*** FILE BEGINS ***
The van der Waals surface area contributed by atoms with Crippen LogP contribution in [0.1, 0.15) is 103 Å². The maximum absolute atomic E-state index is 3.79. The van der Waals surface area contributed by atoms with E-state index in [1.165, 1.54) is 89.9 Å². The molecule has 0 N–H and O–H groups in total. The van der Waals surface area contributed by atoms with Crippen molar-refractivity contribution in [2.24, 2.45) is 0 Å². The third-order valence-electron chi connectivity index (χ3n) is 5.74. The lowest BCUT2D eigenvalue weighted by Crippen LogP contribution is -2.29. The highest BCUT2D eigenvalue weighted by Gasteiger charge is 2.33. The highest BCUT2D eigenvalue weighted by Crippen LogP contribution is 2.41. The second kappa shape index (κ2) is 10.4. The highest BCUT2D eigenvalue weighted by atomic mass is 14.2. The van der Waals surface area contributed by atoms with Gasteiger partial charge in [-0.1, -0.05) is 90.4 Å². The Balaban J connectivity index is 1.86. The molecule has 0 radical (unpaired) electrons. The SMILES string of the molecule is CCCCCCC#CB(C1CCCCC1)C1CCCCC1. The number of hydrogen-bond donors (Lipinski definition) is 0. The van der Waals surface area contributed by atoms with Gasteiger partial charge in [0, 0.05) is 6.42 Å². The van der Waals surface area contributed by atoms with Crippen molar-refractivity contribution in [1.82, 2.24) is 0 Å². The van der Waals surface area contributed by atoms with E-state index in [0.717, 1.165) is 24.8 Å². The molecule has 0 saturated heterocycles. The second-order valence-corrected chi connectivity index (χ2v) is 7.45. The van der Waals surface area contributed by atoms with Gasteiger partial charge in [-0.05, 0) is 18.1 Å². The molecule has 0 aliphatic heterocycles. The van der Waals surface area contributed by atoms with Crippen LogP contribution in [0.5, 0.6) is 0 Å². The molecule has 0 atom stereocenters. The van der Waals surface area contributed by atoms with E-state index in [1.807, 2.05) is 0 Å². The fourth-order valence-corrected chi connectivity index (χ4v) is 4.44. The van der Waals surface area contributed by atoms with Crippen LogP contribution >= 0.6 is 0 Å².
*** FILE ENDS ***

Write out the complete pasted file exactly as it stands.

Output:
The van der Waals surface area contributed by atoms with Crippen LogP contribution in [0.1, 0.15) is 103 Å². The maximum absolute atomic E-state index is 3.79. The van der Waals surface area contributed by atoms with E-state index in [1.165, 1.54) is 89.9 Å². The molecule has 0 N–H and O–H groups in total. The van der Waals surface area contributed by atoms with Crippen molar-refractivity contribution in [2.24, 2.45) is 0 Å². The third-order valence-electron chi connectivity index (χ3n) is 5.74. The lowest BCUT2D eigenvalue weighted by Crippen LogP contribution is -2.29. The highest BCUT2D eigenvalue weighted by Gasteiger charge is 2.33. The highest BCUT2D eigenvalue weighted by Crippen LogP contribution is 2.41. The second kappa shape index (κ2) is 10.4. The highest BCUT2D eigenvalue weighted by atomic mass is 14.2. The van der Waals surface area contributed by atoms with Gasteiger partial charge in [-0.1, -0.05) is 90.4 Å². The Balaban J connectivity index is 1.86. The molecule has 0 radical (unpaired) electrons. The SMILES string of the molecule is CCCCCCC#CB(C1CCCCC1)C1CCCCC1. The number of hydrogen-bond donors (Lipinski definition) is 0. The van der Waals surface area contributed by atoms with Gasteiger partial charge in [0, 0.05) is 6.42 Å². The van der Waals surface area contributed by atoms with Crippen molar-refractivity contribution in [1.82, 2.24) is 0 Å². The van der Waals surface area contributed by atoms with E-state index in [0.717, 1.165) is 24.8 Å². The molecule has 0 saturated heterocycles. The second-order valence-corrected chi connectivity index (χ2v) is 7.45. The van der Waals surface area contributed by atoms with Gasteiger partial charge in [-0.05, 0) is 18.1 Å². The molecule has 0 aliphatic heterocycles. The van der Waals surface area contributed by atoms with Crippen LogP contribution in [0.5, 0.6) is 0 Å². The molecule has 0 atom stereocenters. The van der Waals surface area contributed by atoms with E-state index in [1.807, 2.05) is 0 Å². The fourth-order valence-corrected chi connectivity index (χ4v) is 4.44. The van der Waals surface area contributed by atoms with Crippen LogP contribution >= 0.6 is 0 Å².